On Hay River health ‘Russian roulette,’ minister urges change

Glen Abernethy, the health and social services minister, is pictured at a government briefing in 2018
Glen Abernethy, the health and social services minister, is pictured at a government briefing in 2018. Ollie Williams/Cabin Radio

The NWT’s health minister said “systemic change is required” in Hay River after an MLA likened healthcare in the town to “Russian roulette.”

The minister, Glen Abernethy, agreed with Hay River North MLA RJ Simpson’s assessment that the town’s health authority needs urgent attention.

Abernethy, who announced on Sunday he will step down at this fall’s election, called on the next territorial government to ensure Hay River’s health authority is fully amalgamated into the public service – as has happened with most other regional authorities.

Abernethy said he had heard doctors and nurses say they would “love to go to Hay River – they think it’s a great community in a beautiful spot – but they don’t want to go there because they don’t want to leave the public service. The next government has to bring Hay River into the public service.”



Simpson had earlier described residents leaving his town amid what he termed a “worsening healthcare situation.”

Hay River’s health authority has experienced a persistent shortage of doctors in recent months, affecting staffing levels in April, May, July, and August.

People “have moved out of town because … they felt like they were playing Russian roulette by living in Hay River,” Simpson said in the legislature, claiming some residents were dealing with “life-long effects from serious injuries” because they had not received appropriate treatment.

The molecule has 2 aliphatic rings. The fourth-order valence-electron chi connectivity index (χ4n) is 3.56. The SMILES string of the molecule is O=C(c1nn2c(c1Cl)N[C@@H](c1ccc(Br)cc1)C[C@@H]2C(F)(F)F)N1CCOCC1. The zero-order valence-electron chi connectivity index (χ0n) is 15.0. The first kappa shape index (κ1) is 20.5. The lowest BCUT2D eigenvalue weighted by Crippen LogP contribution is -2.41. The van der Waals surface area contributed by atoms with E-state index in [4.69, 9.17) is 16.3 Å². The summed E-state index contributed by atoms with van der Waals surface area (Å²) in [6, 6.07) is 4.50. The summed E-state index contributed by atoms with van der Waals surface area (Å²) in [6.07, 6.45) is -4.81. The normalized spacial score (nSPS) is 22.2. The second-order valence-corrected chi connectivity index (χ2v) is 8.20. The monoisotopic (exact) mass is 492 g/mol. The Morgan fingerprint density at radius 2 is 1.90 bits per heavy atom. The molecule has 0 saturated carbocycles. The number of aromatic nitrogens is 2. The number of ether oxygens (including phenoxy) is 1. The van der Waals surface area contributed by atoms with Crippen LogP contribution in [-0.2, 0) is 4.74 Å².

Simpson said many residents had chosen to use family doctors in Alberta “for continuity” because Hay River was “forced to rely on a revolving door of locums and temporary employees.”



“I often hear they would love to stay in Hay River, but they don’t want to work for the health authority,” Simpson said.

“I have heard enough from past and present employees, and from the public, to know the ongoing problems at the authority need to be addressed.”

Abernethy, responding to questions from Simpson, said: “We are aware of the concerns and challenges facing the authority.

“I agree that some systemic change is required. The chief operating officer and public administrator are looking at bringing about some change in that organization.”

A timeline for that work was not specified.

The NWT used to have eight health authorities. Six of them combined to form the NWT Health and Social Services Authority in 2016, leaving just two others: Hay River’s health authority and the Tłı̨chǫ Community Services Agency.

“Recruiting family physicians is more challenging than ever before,” the Hay River health authority’s chief executive, Erin Griffiths, said in June.

“We are aware of the impact vacancies have to our community, and we continue to develop ways to improve.”